Just imagine it. After completing all your assignments and passing all your tests, you’ve finally been presented with your accredited TEFL qualification. Along the way you realised that, actually, a lot of your pre-existing experience, from both school and work, will help you as a teacher. You’ve been trawling through the British Council and Cambridge English websites making a list of lesson plans that you like the look of, maybe you’ve even started to have your own ideas for classes. You simply can’t wait to get into the classroom for the first time (even if it still feels a little nerve wracking). Now comes the really fun part. Deciding where to take your new found skills.
Whether you studied a Trinity CertTESOL, a CELTA or a TEFL course online, in person or as part of a blended course, the world is effectively your oyster at this point. You have the knowledge, the experience and the qualifications to take you more or less anywhere you’ve ever dreamed of visiting. But the world is a vast place. How do you narrow down a list that could be as far reaching as China, Mexico, Italy and Greece? Well, you do your research, of course.
You speak to family and friends about places they’ve visited. You think back to the best holidays you’ve been on and try to match them with your interests and hobbies. And you read the accounts of people who’ve been teaching English in Spain, in Mexico, in China. In any of the countries that interest you.
I know it can be a little overwhelming at times, trying to narrow it down from basically unlimited options. But it’s all part of the fun. I went through the process a little over two years ago and, after a lot of soul searching, I made one of the best decisions in my life to come and use my TEFL qualification in Malaga. Here is my argument as to why you should do the same.
The City Itself
Malaga itself is one of those classically romantic andalusian cities. You know, the type that travel adverts tend to focus on. Its centre is a blend of grand, multicoloured pastel buildings overlooking bustling plazas and ancient monuments, such as La Catedral, the renaissance style cathedral that dominates the skyline, and La Alcazaba, the 11th-century Moorish palace which sits atop a hill overlooking the city. It’s a city rich with history.
Intersecting its main streets are narrow, winding alleyways full of tapa bars and mini markets that meander their way between the main squares and shopping streets. In fact, part of the fun of first moving to Malaga is learning the secrets of how its streets connect to one another. After only a few weeks, you’ll begin to feel like a real expert when navigating between your favourite bars and restaurants.
And, of course, we can’t forget that Malaga is a coastal city. Its port has recently been renovated to help attract the type of superyachts typically reserved for Monaco or Marbella, and there’s really no better place to enjoy Malagas spectacular sunsets than sat with your feet dangling over the water, the sun reflecting off its mirror-like surface as it descends beyond the horizon.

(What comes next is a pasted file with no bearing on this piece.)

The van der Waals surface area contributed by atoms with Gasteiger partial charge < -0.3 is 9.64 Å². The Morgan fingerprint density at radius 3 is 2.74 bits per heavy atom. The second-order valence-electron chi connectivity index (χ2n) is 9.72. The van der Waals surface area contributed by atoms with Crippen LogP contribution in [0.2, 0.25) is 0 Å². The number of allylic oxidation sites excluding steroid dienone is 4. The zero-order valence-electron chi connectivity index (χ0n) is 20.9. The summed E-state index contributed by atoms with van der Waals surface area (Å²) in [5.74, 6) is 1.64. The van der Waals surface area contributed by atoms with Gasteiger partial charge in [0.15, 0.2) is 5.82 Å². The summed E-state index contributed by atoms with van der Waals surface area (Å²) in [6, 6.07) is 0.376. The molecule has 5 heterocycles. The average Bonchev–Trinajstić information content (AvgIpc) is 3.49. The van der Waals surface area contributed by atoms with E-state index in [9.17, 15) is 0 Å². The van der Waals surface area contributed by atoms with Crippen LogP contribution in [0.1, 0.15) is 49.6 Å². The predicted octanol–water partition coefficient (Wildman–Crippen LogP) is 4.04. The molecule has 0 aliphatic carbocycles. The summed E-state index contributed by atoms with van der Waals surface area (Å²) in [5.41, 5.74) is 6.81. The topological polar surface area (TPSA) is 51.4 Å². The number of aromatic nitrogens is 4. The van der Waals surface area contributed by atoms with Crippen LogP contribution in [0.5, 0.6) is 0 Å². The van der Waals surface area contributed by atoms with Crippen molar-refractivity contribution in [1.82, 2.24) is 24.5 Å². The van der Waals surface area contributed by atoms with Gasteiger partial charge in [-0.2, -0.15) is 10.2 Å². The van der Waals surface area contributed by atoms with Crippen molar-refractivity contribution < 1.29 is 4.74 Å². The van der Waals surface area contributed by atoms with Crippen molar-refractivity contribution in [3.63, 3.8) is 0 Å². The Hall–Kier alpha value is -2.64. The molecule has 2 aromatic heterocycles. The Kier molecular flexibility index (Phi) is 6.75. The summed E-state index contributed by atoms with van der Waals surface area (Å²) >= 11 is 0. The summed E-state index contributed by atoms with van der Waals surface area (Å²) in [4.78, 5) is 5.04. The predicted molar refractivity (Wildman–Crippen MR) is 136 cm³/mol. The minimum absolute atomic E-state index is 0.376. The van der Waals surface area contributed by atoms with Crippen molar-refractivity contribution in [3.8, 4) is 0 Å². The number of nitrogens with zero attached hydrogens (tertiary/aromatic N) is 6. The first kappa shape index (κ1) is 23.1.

Just a few minutes walk round from the port, you’ll find a stretch of beach over a kilometre long with chiringuitos, traditional beach bars, spread along at regular intervals. These beach bars have fresh seafood available year round at very reasonable prices. My personal favourites are, of course, the local speciality espetos, sardines grilled over an open flame, and fideuá, a rich seafood dish similar to paella but made with noodles instead of rice.
It’s not just the seafood that’s good in Malaga, though. The city centre is full of excellent, traditional tapa places which in most cases are, quite frankly, outrageously cheap. Most of these tend to have very similar menus but each will put their own spin on the classic dishes so it can be fun to go from place to place trying to discover your favourites. And if you’re not in the mood for tapas, Malaga offers excellent options for basically any cuisine you desire, including a particularly great selection of Latin American restaurants. The discovery of arepas and tequeños has been a game changer for me.
Finally, we’ve come to possibly the most important reason for choosing to use your TEFL in Malaga. The people. In my two years here so far I hardly have a bad word to say about anyone. My students are wonderful (even the teenagers) and the locals are brilliant too.
I came here speaking barely a word of Spanish, just enough to get by really, and the people I’ve met have been incredibly kind and patient with me while I’ve been steadily improving. This generosity has really helped me to settle into life here and it’s been easier to make friends than I ever expected it would be. I sincerely feel that I don’t have enough good things to say about them.
There are many many other reasons that you might choose to teach EFL in Malaga – its stunning countryside, the laidback lifestyle, its endless blue skies – but for me, these are the most important. You can even study your TEFL qualification in Malaga to get a feel for the place before making your decision.
Of course, many of the cultural values will apply regardless of where you want to teach English in Spain. So if stunning sunsets and fresh seafood aren’t that important to you, maybe you’d prefer life in Córdoba or Granada, the ancient capitals of a lost Islamic kingdom, or the hustle and bustle of one the world’s current major cities, such as Madrid or Barcelona. Spain has so much to offer, I’m barely scratching the surface here!
Wherever you end up choosing, though, you’ll have the adventure of a lifetime. Whether you’re originally from Ireland, Canada, South Africa, or anywhere really, gaining an accredited TEFL certification online opens up opportunities like no other. So if you’re on the fence about starting a course, my advice is get cracking with it. You won’t regret it!